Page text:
Lighten Up

In late September I had the pleasure of reuniting with several people I’d gone to high school with. It wasn’t a formal reunion. Rather, it was a gathering of individuals who’d attended Orange Glen High School in Escondido, California, who now reside in the Pacific Northwest.

It was an enjoyable visit. In talking with people, I learned that in addition to our age, shared school, and the fact that we live in the Pacific Northwest, we have another common denominator. Without exception, the people Len and I spoke with are contemplating, or in the process of downsizing.

Within this collective mindset, it turns out that less is more, and that “he who dies with the most toys” doesn’t win.

What was the last physical item you offloaded?

© TuesdaysWithLaurie.com

These Boots Are Made For Walkin’

A minimalist, not only do I live light, I pack light too. For my three-month sabbatical I brought two pairs of jeans, four 3/4-length sleeve shirts, a down vest, a down jacket, jammies, and under clothing—including woolly pulleys.

My footwear consists of snow boots, snow shoes, and slippers. Serious slippers!

Hint #8 — From in the state, and out, people travel from all over to enjoy the year-round outdoor recreational offerings in my sabbatical location. Good thing I brought snow boots, because hiking (trails are prevalent) is great for clearing the cobwebs in one’s mind before writing.

While hiking, it wouldn’t be surprising to see these types of tracks: mule deer, grizzly bear, elk, wolf, fox, coyote, and raccoon.

My boots leave tracks too, but my goal is to leave the slightest footprint on the planet, while at the same time making a lasting impression on its inhabitants—one that’s positive, uplifting, constructive, and healing.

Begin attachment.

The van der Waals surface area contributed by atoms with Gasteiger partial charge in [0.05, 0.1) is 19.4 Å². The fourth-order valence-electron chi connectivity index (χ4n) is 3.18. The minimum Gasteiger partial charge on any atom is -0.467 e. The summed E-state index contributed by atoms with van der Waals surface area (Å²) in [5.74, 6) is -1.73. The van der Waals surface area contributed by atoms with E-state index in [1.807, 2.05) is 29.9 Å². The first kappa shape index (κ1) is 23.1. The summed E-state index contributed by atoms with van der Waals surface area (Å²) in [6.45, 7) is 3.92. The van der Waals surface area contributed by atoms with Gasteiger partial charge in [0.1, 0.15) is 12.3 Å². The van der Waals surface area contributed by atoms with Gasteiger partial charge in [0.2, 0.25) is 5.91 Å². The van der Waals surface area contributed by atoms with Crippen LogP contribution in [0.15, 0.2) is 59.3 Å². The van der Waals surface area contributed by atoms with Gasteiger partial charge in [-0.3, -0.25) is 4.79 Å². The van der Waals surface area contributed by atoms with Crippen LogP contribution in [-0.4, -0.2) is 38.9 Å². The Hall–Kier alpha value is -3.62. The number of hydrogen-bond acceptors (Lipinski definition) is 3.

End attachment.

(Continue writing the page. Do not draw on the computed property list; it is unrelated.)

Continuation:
What type of tracks do you leave?

Reminder, the caveat of the Looking for Laurie game stipulates: “The first person to type the accurate city and state of my sabbatical location into the comments section of the Mar 28 post will receive a personalized copy of Note to Self: A Seven-Step Path to Gratitude and Growth for themselves or as a gift to someone else.”

© TuesdaysWithLaurie.com

Not the Splits!

You’d think that as a tree-hugging minimalist, I’d prefer an online calendar. And while I use one for back-up and electronic reminders, I love my paper calendar.

What I don’t enjoy is having my weekends split—with Sundays on the left side of the page and Saturdays on the right. I don’t live split weekends, so it’s hard for me to wrap my mind around them, even on paper.

After a bit of research, I found a paper calendar that leaves the weekends intact—Saturday and Sunday together on the right-hand side of the page—at the end of the week. Hence, weekend. I’m giddy with delight!

What’s your calendar preference?

© TuesdaysWithLaurie.com

My Cup Runneth Over

When we saw this trailer overflowing with bicycles galore, I thought, Holy cow, that’s a lot of bicycles! I don’t know who owns them or why they have so many, but clearly their “cup runneth over.”

For the rest of the walk I wondered, what do I have a lot of? Certainly nothing tangible in that quantity. But I have a heckofa lot of intangibles to be grateful for: peace, joy, and whole health—body, mind, and spirit. In fact, my cup runneth over!

Does your cup runneth over?

Happy Thanksgiving from our house to yours.

© TuesdaysWithLaurie.com

Not Julie Andrews List